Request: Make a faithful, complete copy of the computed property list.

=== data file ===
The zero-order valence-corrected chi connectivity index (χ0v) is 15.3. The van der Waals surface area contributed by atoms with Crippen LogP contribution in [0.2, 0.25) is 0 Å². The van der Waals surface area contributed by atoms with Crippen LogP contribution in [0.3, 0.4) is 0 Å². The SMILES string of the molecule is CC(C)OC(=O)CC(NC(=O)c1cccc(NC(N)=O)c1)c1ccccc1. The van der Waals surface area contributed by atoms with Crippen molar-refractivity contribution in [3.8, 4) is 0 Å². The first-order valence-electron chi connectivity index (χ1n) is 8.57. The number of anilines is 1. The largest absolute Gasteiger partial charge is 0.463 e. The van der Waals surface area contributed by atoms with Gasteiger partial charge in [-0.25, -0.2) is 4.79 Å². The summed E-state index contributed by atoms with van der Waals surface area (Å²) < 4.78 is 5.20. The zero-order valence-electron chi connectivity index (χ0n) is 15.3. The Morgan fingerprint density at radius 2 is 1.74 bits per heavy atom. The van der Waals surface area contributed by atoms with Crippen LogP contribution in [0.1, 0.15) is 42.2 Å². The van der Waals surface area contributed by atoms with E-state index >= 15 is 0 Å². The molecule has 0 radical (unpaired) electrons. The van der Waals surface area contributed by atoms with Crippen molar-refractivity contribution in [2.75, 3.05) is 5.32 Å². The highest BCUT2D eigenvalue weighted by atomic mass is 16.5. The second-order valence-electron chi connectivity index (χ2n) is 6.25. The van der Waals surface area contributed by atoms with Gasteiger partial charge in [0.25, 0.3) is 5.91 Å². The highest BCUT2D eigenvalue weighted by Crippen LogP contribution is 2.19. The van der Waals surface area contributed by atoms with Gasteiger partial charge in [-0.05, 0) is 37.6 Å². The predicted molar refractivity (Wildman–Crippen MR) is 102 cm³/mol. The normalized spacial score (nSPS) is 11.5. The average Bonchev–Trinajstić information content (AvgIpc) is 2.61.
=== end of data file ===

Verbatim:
The zero-order valence-corrected chi connectivity index (χ0v) is 15.3. The van der Waals surface area contributed by atoms with Crippen LogP contribution in [0.2, 0.25) is 0 Å². The van der Waals surface area contributed by atoms with Crippen LogP contribution in [0.3, 0.4) is 0 Å². The SMILES string of the molecule is CC(C)OC(=O)CC(NC(=O)c1cccc(NC(N)=O)c1)c1ccccc1. The van der Waals surface area contributed by atoms with Crippen molar-refractivity contribution in [3.8, 4) is 0 Å². The first-order valence-electron chi connectivity index (χ1n) is 8.57. The number of anilines is 1. The largest absolute Gasteiger partial charge is 0.463 e. The van der Waals surface area contributed by atoms with Gasteiger partial charge in [-0.25, -0.2) is 4.79 Å². The summed E-state index contributed by atoms with van der Waals surface area (Å²) < 4.78 is 5.20. The zero-order valence-electron chi connectivity index (χ0n) is 15.3. The Morgan fingerprint density at radius 2 is 1.74 bits per heavy atom. The van der Waals surface area contributed by atoms with Crippen LogP contribution in [0.1, 0.15) is 42.2 Å². The van der Waals surface area contributed by atoms with E-state index >= 15 is 0 Å². The molecule has 0 radical (unpaired) electrons. The van der Waals surface area contributed by atoms with Crippen molar-refractivity contribution in [2.75, 3.05) is 5.32 Å². The highest BCUT2D eigenvalue weighted by atomic mass is 16.5. The second-order valence-electron chi connectivity index (χ2n) is 6.25. The van der Waals surface area contributed by atoms with Gasteiger partial charge in [0.25, 0.3) is 5.91 Å². The highest BCUT2D eigenvalue weighted by Crippen LogP contribution is 2.19. The van der Waals surface area contributed by atoms with Gasteiger partial charge in [-0.05, 0) is 37.6 Å². The predicted molar refractivity (Wildman–Crippen MR) is 102 cm³/mol. The normalized spacial score (nSPS) is 11.5. The average Bonchev–Trinajstić information content (AvgIpc) is 2.61.